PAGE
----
Results

Microclimate.

Covering French bean with agronets modified the microclimate for the growing crop. Air temperature, relative humidity, and soil moisture (measured in volumetric water content) remained higher under agronet-covered plots compared with the uncovered control throughout the evaluation period (Fig. 2). Averaged over each growing season, air temperature was 22.7 °C under treated agronet and 22.6 °C under untreated agronets in the first season compared with 20.4 °C under the control. In the second season, 24.4 °C was recorded under both treated agronet and untreated agronets compared with 22.2 °C under the control representing ≈10% increase in air temperature under the agronets. Relative humidity was 68.9% under treated agronet and 69.0% under untreated agronet compared with 66.9% under the control in the first season and 68.4% under treated agronet and 68.6% under untreated agronet compared with 65.0% under the control in the second season presenting an ≈4% increase in relative humidity under the agronet. Soil moisture was 26.8% under both treated and untreated agronets compared with 21.8% under the control treatment in the first season and 29.4% under both treated and untreated nets compared with 24.9% under the control treatment in the second season presenting an ≈20% increase in soil moisture under agronets.

Fig. 2.
Fig. 2.

Effects of agronet covers on air temperature (1ab), relative humidity (2ab), and volumetric water content (3ab) during production of French bean in two seasons (Sept. to Dec. 2012 and Jan. to Apr. 2013). The control treatment was sprayed with insecticide as a standard practice done by farmers for insect pest management, treated agronet was impregnated with alpha-cypermethrin, and untreated agronet was not impregnated with any insecticide 18 °C + 32 = °F.

Citation: HortScience horts 49, 10; 10.21273/HORTSCI.49.10.1298

To the contrary, the use of agronets reduced PAR and DLI (Fig. 3) reaching the crop throughout the study period. Averaged over each growing season, PAR was 587.04 and 587.32 mmol·m−2·s−1 under treated and untreated agronets, respectively, compared with 593.8 mmol·m−2·s−1 under open plots (control) in the first season. In the second season, 601.14, 601.96, and 607.98 mmol·m−2·s−1 were recorded under treated agronet, untreated agronets, and the control, respectively, which presents an ≈1% decrease in the amount of PAR reaching the crops under agronet. Similarly, lower DLI was recorded under the treated agronets (32.2 mol·d–1) and untreated agronets (32.6 mol·d−1) compared with the control in the first season (36.9 mol·d−1). In the second season, 32.0 and 32.1 mol·d−1 were recorded under the treated and untreated agronets, respectively, whereas DLI under the control was 35.9 mol·d−1 representing an ≈11.5% decrease in DLI under agronets.

Fig. 3.
Fig. 3.

Effects of agronet covers on photosynthetically active radiation (A) and daily light integral (B) during production of French bean in the two seasons (Sept. to Dec. 2012 and Jan. to Apr. 2013). The control treatment was sprayed with insecticide as a standard practice done by farmers for insect pest management, treated agronet was impregnated with alpha-cypermethrin, and untreated agronet was not impregnated with any insecticide.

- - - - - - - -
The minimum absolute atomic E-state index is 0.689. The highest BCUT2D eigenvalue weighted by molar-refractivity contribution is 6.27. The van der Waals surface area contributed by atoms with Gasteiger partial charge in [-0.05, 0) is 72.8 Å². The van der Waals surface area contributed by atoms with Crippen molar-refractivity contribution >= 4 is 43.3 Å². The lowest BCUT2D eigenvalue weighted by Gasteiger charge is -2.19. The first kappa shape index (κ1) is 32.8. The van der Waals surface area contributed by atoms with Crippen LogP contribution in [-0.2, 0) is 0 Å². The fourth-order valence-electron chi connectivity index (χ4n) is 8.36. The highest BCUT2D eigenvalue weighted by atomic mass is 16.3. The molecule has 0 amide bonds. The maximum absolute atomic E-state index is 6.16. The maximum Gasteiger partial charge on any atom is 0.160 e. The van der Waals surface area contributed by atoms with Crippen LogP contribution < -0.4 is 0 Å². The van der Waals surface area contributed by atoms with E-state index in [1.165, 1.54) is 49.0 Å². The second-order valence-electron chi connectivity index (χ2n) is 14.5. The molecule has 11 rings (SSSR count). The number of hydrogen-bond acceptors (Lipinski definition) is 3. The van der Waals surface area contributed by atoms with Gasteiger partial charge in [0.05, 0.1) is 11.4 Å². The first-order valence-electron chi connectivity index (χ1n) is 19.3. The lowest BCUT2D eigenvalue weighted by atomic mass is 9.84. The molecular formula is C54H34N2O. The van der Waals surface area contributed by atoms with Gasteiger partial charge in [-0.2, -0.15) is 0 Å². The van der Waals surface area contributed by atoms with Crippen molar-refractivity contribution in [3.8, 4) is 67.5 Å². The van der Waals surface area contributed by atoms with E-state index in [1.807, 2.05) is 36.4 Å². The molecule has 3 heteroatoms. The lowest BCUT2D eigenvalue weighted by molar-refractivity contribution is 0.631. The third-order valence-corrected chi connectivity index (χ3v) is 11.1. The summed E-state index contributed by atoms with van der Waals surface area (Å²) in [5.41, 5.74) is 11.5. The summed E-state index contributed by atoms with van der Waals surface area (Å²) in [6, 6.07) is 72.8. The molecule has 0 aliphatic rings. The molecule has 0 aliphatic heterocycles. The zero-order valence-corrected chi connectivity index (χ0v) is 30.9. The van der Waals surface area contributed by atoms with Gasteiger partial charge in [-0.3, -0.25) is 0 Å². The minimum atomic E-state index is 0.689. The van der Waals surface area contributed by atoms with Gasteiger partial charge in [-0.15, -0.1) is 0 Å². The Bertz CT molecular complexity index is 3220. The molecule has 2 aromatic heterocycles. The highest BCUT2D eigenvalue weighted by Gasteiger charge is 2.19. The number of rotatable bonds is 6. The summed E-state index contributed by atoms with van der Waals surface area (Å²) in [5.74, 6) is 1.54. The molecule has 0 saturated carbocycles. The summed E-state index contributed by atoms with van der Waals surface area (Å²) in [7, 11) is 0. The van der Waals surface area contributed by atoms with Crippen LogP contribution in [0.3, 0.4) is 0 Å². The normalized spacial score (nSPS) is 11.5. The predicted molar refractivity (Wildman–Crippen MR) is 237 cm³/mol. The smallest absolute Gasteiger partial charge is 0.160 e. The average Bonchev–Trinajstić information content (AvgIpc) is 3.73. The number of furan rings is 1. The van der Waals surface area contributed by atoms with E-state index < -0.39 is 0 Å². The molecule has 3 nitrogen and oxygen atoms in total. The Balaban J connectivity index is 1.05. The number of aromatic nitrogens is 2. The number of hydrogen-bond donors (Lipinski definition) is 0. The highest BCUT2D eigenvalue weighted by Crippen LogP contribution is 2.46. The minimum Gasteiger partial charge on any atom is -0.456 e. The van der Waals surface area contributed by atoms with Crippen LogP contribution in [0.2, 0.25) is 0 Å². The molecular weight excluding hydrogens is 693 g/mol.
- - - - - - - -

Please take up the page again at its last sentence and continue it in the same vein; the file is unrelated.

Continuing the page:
Citation: HortScience horts 49, 10; 10.21273/HORTSCI.49.10.1298

Plant development.

The use of agronets significantly advanced days from planting to first emergence of French bean (Fig. 4). French bean sown under both treated and untreated agronet emerged 6 DAP, whereas those planted in the open took 8 d to emerge. Agronet covers also influenced percent emergence with treated and untreated agronets resulting in higher emergence at all sampling dates and percentage final seedling emergence compared with the control (Fig. 4). Subsequent French bean plant development was also improved by the use of agronet covers as marked by higher leaf numbers and more branches in plants under agronet treatments compared with control plants (Table 2). Except for the initial day of data collection (31 DAP) when the treated and the untreated agronets resulted in no statistical difference, French bean plants covered with the treated agronet had more leaves than those under untreated nets. The number of branches per plant followed a trend similar but the difference between treated and untreated agronet-covered plants was not significant throughout the study.

Fig. 4.
Fig. 4.

Effect of agronet covers on days to first emergence (A) and percent emergence (B) of French bean during production. The values presented were averaged across the two seasons (Sept. to Dec. 2012 and Jan. to Apr. 2013). The control treatment was sprayed with insecticide as a standard practice done by farmers for insect pest management, treated agronet was impregnated with alpha-cypermethrin, and untreated agronet was not impregnated with any insecticide. Data points within the same date and parameter followed by the same letter are not significantly different according to Tukey’s honestly significant difference at P ≤ 0.05.

Citation: HortScience horts 49, 10; 10.21273/HORTSCI.49.10.1298

Table 2.

Effects of agronet cover on the growth of French bean.z

Table 2.

Pest populations.

The use of agronet reduced the numbers of the silverleaf whitefly and black bean aphid (Fig. 5). Except at 58 and 86 DAP when the populations of the silverleaf whiteflies recorded on plants under the treated and the untreated agronet covers were not different, the population of the silverleaf whitefly was significantly lower under the treated agronet. Although a lower black bean aphid population was observed under treated than untreated agronet in all sampling dates, the difference was statistically significant only at 30 DAP.